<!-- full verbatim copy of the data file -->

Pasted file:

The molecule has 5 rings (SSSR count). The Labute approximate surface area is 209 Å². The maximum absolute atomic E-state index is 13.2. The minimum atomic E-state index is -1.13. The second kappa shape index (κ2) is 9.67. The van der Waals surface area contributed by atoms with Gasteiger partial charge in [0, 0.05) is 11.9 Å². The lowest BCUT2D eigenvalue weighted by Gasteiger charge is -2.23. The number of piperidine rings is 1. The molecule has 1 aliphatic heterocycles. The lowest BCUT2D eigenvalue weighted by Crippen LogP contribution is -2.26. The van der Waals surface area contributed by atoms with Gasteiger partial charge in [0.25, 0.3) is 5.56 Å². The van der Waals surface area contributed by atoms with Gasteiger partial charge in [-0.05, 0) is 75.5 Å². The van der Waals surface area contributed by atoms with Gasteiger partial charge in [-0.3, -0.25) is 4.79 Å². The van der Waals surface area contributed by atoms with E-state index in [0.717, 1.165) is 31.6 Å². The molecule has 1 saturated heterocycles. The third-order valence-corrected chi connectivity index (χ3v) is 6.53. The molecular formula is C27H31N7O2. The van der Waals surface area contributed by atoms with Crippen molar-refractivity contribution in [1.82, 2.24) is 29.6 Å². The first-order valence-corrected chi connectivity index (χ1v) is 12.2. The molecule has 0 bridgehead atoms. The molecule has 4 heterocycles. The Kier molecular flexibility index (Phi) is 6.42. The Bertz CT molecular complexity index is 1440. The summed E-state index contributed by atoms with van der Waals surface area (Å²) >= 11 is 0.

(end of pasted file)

The molecule has 5 rings (SSSR count). The Labute approximate surface area is 209 Å². The maximum absolute atomic E-state index is 13.2. The minimum atomic E-state index is -1.13. The second kappa shape index (κ2) is 9.67. The van der Waals surface area contributed by atoms with Gasteiger partial charge in [0, 0.05) is 11.9 Å². The lowest BCUT2D eigenvalue weighted by Gasteiger charge is -2.23. The number of piperidine rings is 1. The molecule has 1 aliphatic heterocycles. The lowest BCUT2D eigenvalue weighted by Crippen LogP contribution is -2.26. The van der Waals surface area contributed by atoms with Gasteiger partial charge in [0.25, 0.3) is 5.56 Å². The van der Waals surface area contributed by atoms with Gasteiger partial charge in [-0.05, 0) is 75.5 Å². The van der Waals surface area contributed by atoms with Gasteiger partial charge in [-0.3, -0.25) is 4.79 Å². The van der Waals surface area contributed by atoms with E-state index in [0.717, 1.165) is 31.6 Å². The molecule has 1 saturated heterocycles. The third-order valence-corrected chi connectivity index (χ3v) is 6.53. The molecular formula is C27H31N7O2. The van der Waals surface area contributed by atoms with Crippen molar-refractivity contribution in [1.82, 2.24) is 29.6 Å². The first-order valence-corrected chi connectivity index (χ1v) is 12.2. The molecule has 0 bridgehead atoms. The molecule has 4 heterocycles. The Kier molecular flexibility index (Phi) is 6.42. The Bertz CT molecular complexity index is 1440. The summed E-state index contributed by atoms with van der Waals surface area (Å²) >= 11 is 0.